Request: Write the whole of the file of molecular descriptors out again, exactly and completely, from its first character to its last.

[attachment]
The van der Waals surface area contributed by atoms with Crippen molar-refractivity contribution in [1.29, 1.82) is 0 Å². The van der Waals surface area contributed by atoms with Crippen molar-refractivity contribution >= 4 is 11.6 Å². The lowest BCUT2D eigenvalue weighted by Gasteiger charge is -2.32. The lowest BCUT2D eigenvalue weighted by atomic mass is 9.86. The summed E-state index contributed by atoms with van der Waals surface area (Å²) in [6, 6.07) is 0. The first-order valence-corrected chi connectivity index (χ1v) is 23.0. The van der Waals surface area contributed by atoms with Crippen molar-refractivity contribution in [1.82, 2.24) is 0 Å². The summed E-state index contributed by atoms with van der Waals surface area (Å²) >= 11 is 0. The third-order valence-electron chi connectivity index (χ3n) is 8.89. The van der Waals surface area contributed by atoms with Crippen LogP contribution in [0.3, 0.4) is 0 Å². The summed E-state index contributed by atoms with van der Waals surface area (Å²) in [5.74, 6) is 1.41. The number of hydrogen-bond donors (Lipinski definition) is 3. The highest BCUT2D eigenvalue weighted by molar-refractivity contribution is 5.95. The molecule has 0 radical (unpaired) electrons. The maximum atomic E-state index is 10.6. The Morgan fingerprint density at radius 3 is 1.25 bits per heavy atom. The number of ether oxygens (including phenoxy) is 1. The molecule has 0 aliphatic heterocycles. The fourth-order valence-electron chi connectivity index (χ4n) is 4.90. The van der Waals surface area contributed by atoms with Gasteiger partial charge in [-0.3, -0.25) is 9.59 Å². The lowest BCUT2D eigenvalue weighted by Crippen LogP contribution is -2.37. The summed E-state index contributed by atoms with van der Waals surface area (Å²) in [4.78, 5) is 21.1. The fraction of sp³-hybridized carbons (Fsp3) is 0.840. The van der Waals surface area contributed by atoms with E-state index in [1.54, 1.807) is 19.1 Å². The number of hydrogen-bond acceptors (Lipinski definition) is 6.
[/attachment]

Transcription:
The van der Waals surface area contributed by atoms with Crippen molar-refractivity contribution in [1.29, 1.82) is 0 Å². The van der Waals surface area contributed by atoms with Crippen molar-refractivity contribution >= 4 is 11.6 Å². The lowest BCUT2D eigenvalue weighted by Gasteiger charge is -2.32. The lowest BCUT2D eigenvalue weighted by atomic mass is 9.86. The summed E-state index contributed by atoms with van der Waals surface area (Å²) in [6, 6.07) is 0. The first-order valence-corrected chi connectivity index (χ1v) is 23.0. The van der Waals surface area contributed by atoms with Crippen molar-refractivity contribution in [1.82, 2.24) is 0 Å². The summed E-state index contributed by atoms with van der Waals surface area (Å²) >= 11 is 0. The third-order valence-electron chi connectivity index (χ3n) is 8.89. The van der Waals surface area contributed by atoms with Crippen LogP contribution in [0.3, 0.4) is 0 Å². The summed E-state index contributed by atoms with van der Waals surface area (Å²) in [5.74, 6) is 1.41. The number of hydrogen-bond donors (Lipinski definition) is 3. The highest BCUT2D eigenvalue weighted by molar-refractivity contribution is 5.95. The molecule has 0 radical (unpaired) electrons. The maximum atomic E-state index is 10.6. The Morgan fingerprint density at radius 3 is 1.25 bits per heavy atom. The number of ether oxygens (including phenoxy) is 1. The molecule has 0 aliphatic heterocycles. The fourth-order valence-electron chi connectivity index (χ4n) is 4.90. The van der Waals surface area contributed by atoms with Gasteiger partial charge in [-0.3, -0.25) is 9.59 Å². The lowest BCUT2D eigenvalue weighted by Crippen LogP contribution is -2.37. The summed E-state index contributed by atoms with van der Waals surface area (Å²) in [4.78, 5) is 21.1. The fraction of sp³-hybridized carbons (Fsp3) is 0.840. The van der Waals surface area contributed by atoms with E-state index in [1.54, 1.807) is 19.1 Å². The number of hydrogen-bond acceptors (Lipinski definition) is 6.